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A timewarp in every room: French château Azay-le-Rideau restored

A major overhaul of the house’s interiors will recreate different a historical period on each floor

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The 19th-century interiors of one of France’s most spectacular châteaux, Azay-le-Rideau in the Loire valley, have been recreated. Built between 1518 and 1527 on the ruins of a medieval fortress, Azay-le-Rideau was purchased empty by the French state in 1905 and furnished over time with an eclectic assortment of 16th- to 19th-century objects. These interiors “may be a disappointment for visitors”, said Philippe Bélaval, the head of the Centre des monuments nationaux (CMN), which manages the property.

In 2013, an ambitious project to refurbish the castle’s rooms was launched. Due for completion in 2020, this scheme will recreate a different historical period on each floor of the building: the Renaissance on the first floor and the 19th century on the ground floor. This is “a way to respect the successive layers of history”, Bélaval said.

The most recently completed room is the Salon des Biencourt on the eastern ground floor, which reopened in February, a reimagining of the space created by the Marquises Armand-François-Marie de Biencourt and his son Armand-Marie-Antoine de Biencourt, members of the aristocratic family that lived in the château from 1791 to 1899.

The salon des Biencourt in the château of Azay-le-Rideau. Photo: ©Léonard de Serres/Centre des monuments nationaux

The Biencourts’ furnishings, which showed a taste for the Renaissance, were documented by photographs taken in 1898 and 1904, as well as written sources such as the 1854 inventory at the death of Armand-François-Marie and descriptions of the furniture from 1898, before the property was sold. Unfortunately, with the exception of a few pieces of tableware, the national monuments centre was unable to acquire the original furnishings, which had been sold off over the years. So the agency turned to the Mobilier national, the country’s furniture collection, for pieces of the same period and style, such as a game table in Boulle marquetry, neo-gothic chairs and a rosewood glass-front cabinet.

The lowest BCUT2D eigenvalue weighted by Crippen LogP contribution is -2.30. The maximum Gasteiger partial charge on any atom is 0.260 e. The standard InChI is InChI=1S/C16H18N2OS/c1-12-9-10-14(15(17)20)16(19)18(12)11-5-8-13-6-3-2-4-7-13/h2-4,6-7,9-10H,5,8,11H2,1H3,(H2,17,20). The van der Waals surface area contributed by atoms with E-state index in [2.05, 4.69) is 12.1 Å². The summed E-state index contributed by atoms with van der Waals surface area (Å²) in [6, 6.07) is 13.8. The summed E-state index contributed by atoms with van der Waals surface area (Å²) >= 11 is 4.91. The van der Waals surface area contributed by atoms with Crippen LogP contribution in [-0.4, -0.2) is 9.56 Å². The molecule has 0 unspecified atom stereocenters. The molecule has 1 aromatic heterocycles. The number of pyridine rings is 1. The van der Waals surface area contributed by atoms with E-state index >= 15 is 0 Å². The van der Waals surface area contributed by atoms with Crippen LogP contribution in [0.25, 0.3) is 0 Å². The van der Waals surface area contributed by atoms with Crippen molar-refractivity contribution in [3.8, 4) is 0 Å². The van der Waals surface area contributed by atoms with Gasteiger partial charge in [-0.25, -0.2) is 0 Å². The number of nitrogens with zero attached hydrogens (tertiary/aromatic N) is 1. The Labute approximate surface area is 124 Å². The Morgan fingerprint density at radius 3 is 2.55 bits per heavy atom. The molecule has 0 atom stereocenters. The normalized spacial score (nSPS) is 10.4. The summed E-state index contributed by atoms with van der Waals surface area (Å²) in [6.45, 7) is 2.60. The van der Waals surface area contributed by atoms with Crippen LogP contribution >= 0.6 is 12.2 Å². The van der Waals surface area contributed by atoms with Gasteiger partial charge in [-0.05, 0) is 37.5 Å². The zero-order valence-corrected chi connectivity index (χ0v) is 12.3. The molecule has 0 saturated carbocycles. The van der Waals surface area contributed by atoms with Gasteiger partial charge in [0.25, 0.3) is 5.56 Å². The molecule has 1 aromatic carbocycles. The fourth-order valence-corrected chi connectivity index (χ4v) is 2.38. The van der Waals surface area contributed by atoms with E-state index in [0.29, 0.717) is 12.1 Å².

The paintings crowded on the walls, such as a portrait of Catherine de Médicis (1892) on loan from the château of Versailles, are similar works to those in Armand-François-Marie’s impressive collection of portraits of royals and royal mistresses, which a descendent left to the château of Chantilly in 1930. The textiles are reproductions based on the photographs. The room retained its period panelling and fireplace.

The redecoration of the ground floor is due to continue through 2018, with a dining room in the Biencourts’ style planned to reopen at the end of this year. Meanwhile, a 34-month exterior renovation of the château’s roofing and façade, including its sculpture and woodwork, is due to be completed next year.